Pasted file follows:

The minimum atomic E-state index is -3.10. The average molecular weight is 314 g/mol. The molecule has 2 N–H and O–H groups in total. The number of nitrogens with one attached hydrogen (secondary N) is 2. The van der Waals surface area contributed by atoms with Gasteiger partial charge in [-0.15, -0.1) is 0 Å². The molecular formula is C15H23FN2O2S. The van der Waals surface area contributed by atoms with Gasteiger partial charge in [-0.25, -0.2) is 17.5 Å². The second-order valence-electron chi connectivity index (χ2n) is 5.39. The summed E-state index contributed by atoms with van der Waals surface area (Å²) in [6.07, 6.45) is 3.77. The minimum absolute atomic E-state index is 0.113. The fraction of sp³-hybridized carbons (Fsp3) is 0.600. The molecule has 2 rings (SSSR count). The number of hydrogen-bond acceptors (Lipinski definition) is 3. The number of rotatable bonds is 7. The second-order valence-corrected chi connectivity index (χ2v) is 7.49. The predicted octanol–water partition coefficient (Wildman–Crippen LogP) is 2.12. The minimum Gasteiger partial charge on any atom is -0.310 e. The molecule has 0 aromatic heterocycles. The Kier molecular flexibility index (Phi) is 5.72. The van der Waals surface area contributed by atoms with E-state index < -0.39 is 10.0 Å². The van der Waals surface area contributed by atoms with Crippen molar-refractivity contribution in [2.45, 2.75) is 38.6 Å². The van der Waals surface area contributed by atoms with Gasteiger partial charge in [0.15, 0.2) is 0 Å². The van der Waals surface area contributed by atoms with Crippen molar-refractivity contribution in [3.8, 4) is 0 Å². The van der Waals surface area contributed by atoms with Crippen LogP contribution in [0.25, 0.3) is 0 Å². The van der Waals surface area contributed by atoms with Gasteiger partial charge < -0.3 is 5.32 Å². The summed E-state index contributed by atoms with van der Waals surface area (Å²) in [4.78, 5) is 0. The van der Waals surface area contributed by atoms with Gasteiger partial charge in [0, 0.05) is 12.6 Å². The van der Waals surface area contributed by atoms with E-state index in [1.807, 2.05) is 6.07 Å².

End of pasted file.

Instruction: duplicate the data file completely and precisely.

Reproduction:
The minimum atomic E-state index is -3.10. The average molecular weight is 314 g/mol. The molecule has 2 N–H and O–H groups in total. The number of nitrogens with one attached hydrogen (secondary N) is 2. The van der Waals surface area contributed by atoms with Gasteiger partial charge in [-0.15, -0.1) is 0 Å². The molecular formula is C15H23FN2O2S. The van der Waals surface area contributed by atoms with Gasteiger partial charge in [-0.25, -0.2) is 17.5 Å². The second-order valence-electron chi connectivity index (χ2n) is 5.39. The summed E-state index contributed by atoms with van der Waals surface area (Å²) in [6.07, 6.45) is 3.77. The minimum absolute atomic E-state index is 0.113. The fraction of sp³-hybridized carbons (Fsp3) is 0.600. The molecule has 2 rings (SSSR count). The number of hydrogen-bond acceptors (Lipinski definition) is 3. The number of rotatable bonds is 7. The second-order valence-corrected chi connectivity index (χ2v) is 7.49. The predicted octanol–water partition coefficient (Wildman–Crippen LogP) is 2.12. The minimum Gasteiger partial charge on any atom is -0.310 e. The molecule has 0 aromatic heterocycles. The Kier molecular flexibility index (Phi) is 5.72. The van der Waals surface area contributed by atoms with E-state index < -0.39 is 10.0 Å². The van der Waals surface area contributed by atoms with Crippen molar-refractivity contribution in [2.45, 2.75) is 38.6 Å². The van der Waals surface area contributed by atoms with Gasteiger partial charge in [0.15, 0.2) is 0 Å². The van der Waals surface area contributed by atoms with Crippen molar-refractivity contribution in [3.8, 4) is 0 Å². The van der Waals surface area contributed by atoms with Crippen LogP contribution in [0.25, 0.3) is 0 Å². The van der Waals surface area contributed by atoms with Gasteiger partial charge < -0.3 is 5.32 Å². The summed E-state index contributed by atoms with van der Waals surface area (Å²) in [4.78, 5) is 0. The van der Waals surface area contributed by atoms with Gasteiger partial charge in [0, 0.05) is 12.6 Å². The van der Waals surface area contributed by atoms with E-state index in [1.807, 2.05) is 6.07 Å².